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Our latest monthly investment update for August 2022 looks at how the global investment markets, economy, and commodities perform.

The FTSE 100 index of leading UK company shares closed at the end of July at 7,450.24 points, up 280.96 points or 3.92% during the month.

The index posted a solid finish to the month, climbing to a seven-week high as investor sentiment calmed. Equities did well in July despite continued concerns about rising price inflation in Europe.

In Europe, better than expected economic growth of 0.7% in the second quarter helped buoy market confidence. At the same time, Eurozone inflation reached a new high of 8.9% last month.

Corporate earnings were, in the main, better than expected, too, despite continued concerns about the outlook for economic growth and inflation.

Gains on the London market in July followed a dire performance in June, which in turn helped to make some stock valuations and yields look more attractive to investors.

A strong performance from the banking and mining sectors, in particular, helped to drive the FTSE 100 back above 7,400 points for the first time since early June.

Business confidence fell in July, according to the latest business barometer survey from Lloyds Bank. The survey reported a three-point fall in confidence, to 25%, with rising price inflation and cost of living concerns driving negative sentiment.

The latest figures place UK business confidence levels below their long-term average of 28% for the first time since March 2021, when the economy was coming out of the second wave of Covid-19 infections.

The most significant concern for more than half of British businesses was price inflation, followed by worries about an economic slowdown and tightening labour markets.

Lloyds found that businesses still have an overall positive view of the economy, but this has decreased in recent months. Businesses’ assessment of their trading prospects remained reasonably resilient, with the net balance for trading prospects for July rising by three points to 37%.

A separate survey from the Office for National Statistics (ONS) found a rising number of businesses concerned about the increasing cost of energy and input costs. The ONS found that 26% of companies reported input price inflation as their most significant concern this month, with 20% saying their biggest concern was energy prices.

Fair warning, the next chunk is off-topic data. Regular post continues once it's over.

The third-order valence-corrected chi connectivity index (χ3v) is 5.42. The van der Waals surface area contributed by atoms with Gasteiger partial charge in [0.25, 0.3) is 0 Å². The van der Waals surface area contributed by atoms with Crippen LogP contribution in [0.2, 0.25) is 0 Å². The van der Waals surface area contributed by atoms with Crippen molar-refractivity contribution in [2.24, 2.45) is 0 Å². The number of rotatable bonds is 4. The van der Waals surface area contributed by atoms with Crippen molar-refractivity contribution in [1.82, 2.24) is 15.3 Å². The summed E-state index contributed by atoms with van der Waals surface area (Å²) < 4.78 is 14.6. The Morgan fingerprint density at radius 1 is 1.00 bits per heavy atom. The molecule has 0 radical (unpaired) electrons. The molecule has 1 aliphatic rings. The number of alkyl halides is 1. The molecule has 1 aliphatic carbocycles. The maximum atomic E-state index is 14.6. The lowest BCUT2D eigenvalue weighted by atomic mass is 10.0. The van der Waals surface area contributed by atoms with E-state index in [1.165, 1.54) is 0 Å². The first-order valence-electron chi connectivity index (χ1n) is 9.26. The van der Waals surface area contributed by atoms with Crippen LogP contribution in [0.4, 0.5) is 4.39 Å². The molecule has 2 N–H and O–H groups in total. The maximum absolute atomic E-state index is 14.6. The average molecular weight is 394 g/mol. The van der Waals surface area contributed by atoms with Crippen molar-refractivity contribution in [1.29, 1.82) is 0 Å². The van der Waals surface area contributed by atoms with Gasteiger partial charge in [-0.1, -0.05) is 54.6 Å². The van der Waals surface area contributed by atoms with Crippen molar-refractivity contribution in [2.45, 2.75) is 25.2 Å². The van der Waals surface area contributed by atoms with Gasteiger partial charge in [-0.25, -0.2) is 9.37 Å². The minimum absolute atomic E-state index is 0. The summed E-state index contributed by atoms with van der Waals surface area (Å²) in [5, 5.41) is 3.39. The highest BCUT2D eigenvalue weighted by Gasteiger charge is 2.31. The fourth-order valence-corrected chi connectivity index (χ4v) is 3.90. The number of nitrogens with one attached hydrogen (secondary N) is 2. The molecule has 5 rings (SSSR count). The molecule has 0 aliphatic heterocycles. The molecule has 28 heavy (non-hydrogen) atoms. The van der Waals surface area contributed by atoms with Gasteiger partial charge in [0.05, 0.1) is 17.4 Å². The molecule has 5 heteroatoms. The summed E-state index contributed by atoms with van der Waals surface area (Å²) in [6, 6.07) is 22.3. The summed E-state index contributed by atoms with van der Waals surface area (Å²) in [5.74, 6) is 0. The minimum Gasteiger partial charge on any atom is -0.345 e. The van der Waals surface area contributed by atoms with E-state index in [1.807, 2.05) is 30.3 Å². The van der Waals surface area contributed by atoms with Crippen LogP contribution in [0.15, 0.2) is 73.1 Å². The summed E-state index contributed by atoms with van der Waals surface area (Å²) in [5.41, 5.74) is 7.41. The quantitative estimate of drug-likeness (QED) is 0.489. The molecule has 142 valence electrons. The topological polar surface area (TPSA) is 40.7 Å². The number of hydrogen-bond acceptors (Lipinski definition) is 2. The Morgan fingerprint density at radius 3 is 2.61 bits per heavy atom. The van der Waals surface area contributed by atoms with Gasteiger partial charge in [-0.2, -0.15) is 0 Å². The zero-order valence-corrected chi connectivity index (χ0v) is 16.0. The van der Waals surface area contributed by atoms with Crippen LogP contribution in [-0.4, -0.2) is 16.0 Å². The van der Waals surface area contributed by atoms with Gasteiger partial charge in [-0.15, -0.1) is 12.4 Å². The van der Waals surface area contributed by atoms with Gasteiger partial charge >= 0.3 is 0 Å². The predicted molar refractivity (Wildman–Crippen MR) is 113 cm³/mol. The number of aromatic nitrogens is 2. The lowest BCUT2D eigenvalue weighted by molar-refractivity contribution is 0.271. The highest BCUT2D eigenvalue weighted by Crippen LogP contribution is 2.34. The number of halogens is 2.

The Bank of England has warned that the UK economy will likely slow down this year and next, with consumers facing the impact of the highest price rises in 40 years, squeezing business profitability.

One in four businesses said they are planning to raise their prices further due to the rising energy cost.

Across the pond in the United States, President Joe Biden is insisting that the American economy is not in recession, despite the technical definition of recession being recorded.

Official figures show the size of the US economy declined in two consecutive quarters. US GDP fell by 0.9% between April and June, following a 1.6% decline in the first quarter.

President Biden said the economic downturn was “no surprise” but pointed to record low unemployment, saying, “that doesn’t sound like a recession to me.”

Despite debate about the definition of a recession, President Biden’s landmark $369 billion climate change deal reached a surprise breakthrough.

The deal, reached by Senate Democrats, should take the US closer to its pledge of cutting greenhouse gas emissions in half by 2030. The money will be spent during the next decade to boost electric vehicles, jump-start renewable energy projects, including solar and wind power, and develop alternative energy sources like hydrogen.

The price of crude oil fell at the start of August following weaker manufacturing data in several countries, with investors waiting for the outcome of an OPEC meeting this week.

Benchmark Brent crude futures fell to $100.03 a barrel, earlier falling to a session low of $99.09 a barrel.

The benchmark 10-year government bond (gilt) yield fell to 1.809% at the start of August, down from 2.258% a month earlier.

£1 buys $1.2258 or €1.1947. Gold is $1,772.40 an ounce, and UK natural gas futures are $348.01p/therm, up from $246.46 p/therm a month earlier.

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